Nearly 1 in 5 Americans are “credit invisible” or “credit un-scorable”. This means they either have no credit history with the main credit bureaus or there is insufficient information to generate a credit score.
Unfortunately, having no credit score makes your life harder in a number of ways.
1. It’s difficult to buy a car. Without a credit score, it’ll be hard to qualify for anything other than predatory auto loans with sky-high interest rates. Unless you can provide a cosigner or pay in cash, you’ll end up paying a premium to buy a car.
2. It’s almost impossible to buy a house
Having no credit makes it nearly impossible to buy a house unless you can afford to make a huge down payment and pay astronomically high fees. At the very least, the process of getting approved for a home loan will be extremely lengthy and involve lots of additional documentation, as you don’t have a credit score to prove to lenders that you can borrow responsibly.
3. You might struggle to cover emergency expenses
We all have to deal with unexpected expenses from time to time. While it’s always best to have cash reserves on hand to cover them, sometimes it’s not possible. People with good credit can access low-cost financing tools in these situations, such as low-interest loans and 0% APR offers on credit cards.
4. It can be harder to find a place to rent
Landlords usually run background checks on potential renters, and these often include a check on your credit history. Good credit shows you’re likely to pay your rent on-time, while no credit provides no such proof. If you have no credit, a landlord might require a bigger deposit or a cosigner.
5. It’ll be hard to qualify for a credit card
You might not need a credit card now. However, there are situations where they come in handy. For one, some businesses, such as hotels and rental car agencies, won’t let you make a reservation without a credit card.
6. Your insurance rates might be higher
Credit history is a factor for some car insurance companies when deciding how much to charge you for an insurance policy. If you have no credit, be sure to shop around for the best rates on car insurance. Some policy providers take credit scores into consideration more than others.
7. You might have to pay a security deposit on utility contracts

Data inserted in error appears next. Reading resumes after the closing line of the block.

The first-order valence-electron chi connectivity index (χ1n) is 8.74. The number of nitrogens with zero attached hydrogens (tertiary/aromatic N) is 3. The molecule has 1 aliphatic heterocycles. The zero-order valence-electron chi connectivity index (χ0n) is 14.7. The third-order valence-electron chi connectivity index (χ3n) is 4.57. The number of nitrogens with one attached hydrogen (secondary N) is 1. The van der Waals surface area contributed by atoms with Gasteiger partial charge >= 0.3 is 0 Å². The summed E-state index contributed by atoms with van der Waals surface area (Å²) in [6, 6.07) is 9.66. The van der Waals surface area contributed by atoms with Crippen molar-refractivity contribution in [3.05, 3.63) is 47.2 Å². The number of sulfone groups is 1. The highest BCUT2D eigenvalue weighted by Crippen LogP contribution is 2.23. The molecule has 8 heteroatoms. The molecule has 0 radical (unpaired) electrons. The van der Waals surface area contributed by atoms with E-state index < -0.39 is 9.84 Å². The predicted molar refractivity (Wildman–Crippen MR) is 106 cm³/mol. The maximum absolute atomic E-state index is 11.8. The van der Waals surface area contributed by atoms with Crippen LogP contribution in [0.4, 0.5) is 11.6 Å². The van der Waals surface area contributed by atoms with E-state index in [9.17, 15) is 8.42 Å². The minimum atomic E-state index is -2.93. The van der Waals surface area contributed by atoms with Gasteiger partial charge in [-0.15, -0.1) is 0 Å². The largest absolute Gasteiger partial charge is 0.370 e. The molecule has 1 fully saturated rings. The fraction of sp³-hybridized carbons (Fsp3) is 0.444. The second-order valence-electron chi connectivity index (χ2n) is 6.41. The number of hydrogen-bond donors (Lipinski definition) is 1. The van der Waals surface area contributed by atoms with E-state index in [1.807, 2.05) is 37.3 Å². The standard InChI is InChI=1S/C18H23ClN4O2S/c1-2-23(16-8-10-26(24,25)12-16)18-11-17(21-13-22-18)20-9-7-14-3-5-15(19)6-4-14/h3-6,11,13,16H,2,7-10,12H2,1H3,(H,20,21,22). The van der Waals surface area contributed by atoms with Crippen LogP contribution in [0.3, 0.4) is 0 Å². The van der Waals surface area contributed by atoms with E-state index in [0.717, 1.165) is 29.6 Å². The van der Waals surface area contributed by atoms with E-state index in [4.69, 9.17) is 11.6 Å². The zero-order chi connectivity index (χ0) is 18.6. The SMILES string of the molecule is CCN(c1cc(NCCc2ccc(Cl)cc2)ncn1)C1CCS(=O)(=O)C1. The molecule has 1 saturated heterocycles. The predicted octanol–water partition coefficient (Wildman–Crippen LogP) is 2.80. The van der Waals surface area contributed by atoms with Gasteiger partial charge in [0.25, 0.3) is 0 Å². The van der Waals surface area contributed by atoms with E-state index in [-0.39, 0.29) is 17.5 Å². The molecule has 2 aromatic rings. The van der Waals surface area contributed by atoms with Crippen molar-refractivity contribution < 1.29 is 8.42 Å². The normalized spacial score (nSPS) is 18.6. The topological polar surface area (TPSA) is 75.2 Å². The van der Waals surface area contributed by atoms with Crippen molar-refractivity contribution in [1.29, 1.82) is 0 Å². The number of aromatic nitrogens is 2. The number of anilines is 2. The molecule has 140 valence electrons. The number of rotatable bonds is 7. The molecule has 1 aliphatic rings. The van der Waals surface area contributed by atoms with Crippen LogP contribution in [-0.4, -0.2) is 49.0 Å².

Utility companies typically run credit checks before offering you a contract. This includes companies
If you have no credit, you’ll likely be required to pay a security deposit before signing up for utilities.
8. You won’t get the best deals on cell phone contracts
Many carriers will also require you to put down a deposit of a few hundred dollars on a cell phone contract if you don’t have good credit.
How to build a credit history from scratch
One of the easiest — and cheapest — ways to consistently build credit is to use credit cards regularly and always pay them off. Secured credit cards are one way that people with no credit can gradually build up a payment history. They require you to put down a deposit, which is usually equal to your credit limit, and allow you to spend and make payments. The best secured credit cards have low or no security deposit requirements and no hidden fees. Just make sure to pay off your bill in full each month to avoid interest charges.
There are now a number of credit cards that will approve you, even if you have no credit history at all. While there are many downsides to not having credit, the good news is that building credit has never been easier.
A Goal without a Plan is just a Wish. Give us a call TODAY at 844-FIX-URCR or click on the following link creditservicesofamerica.com to schedule your FREE consultation and create your personalize plan to achieve your credit and debt GOALS!
*Individual results may vary. Please call for details and to discuss your own individual situation.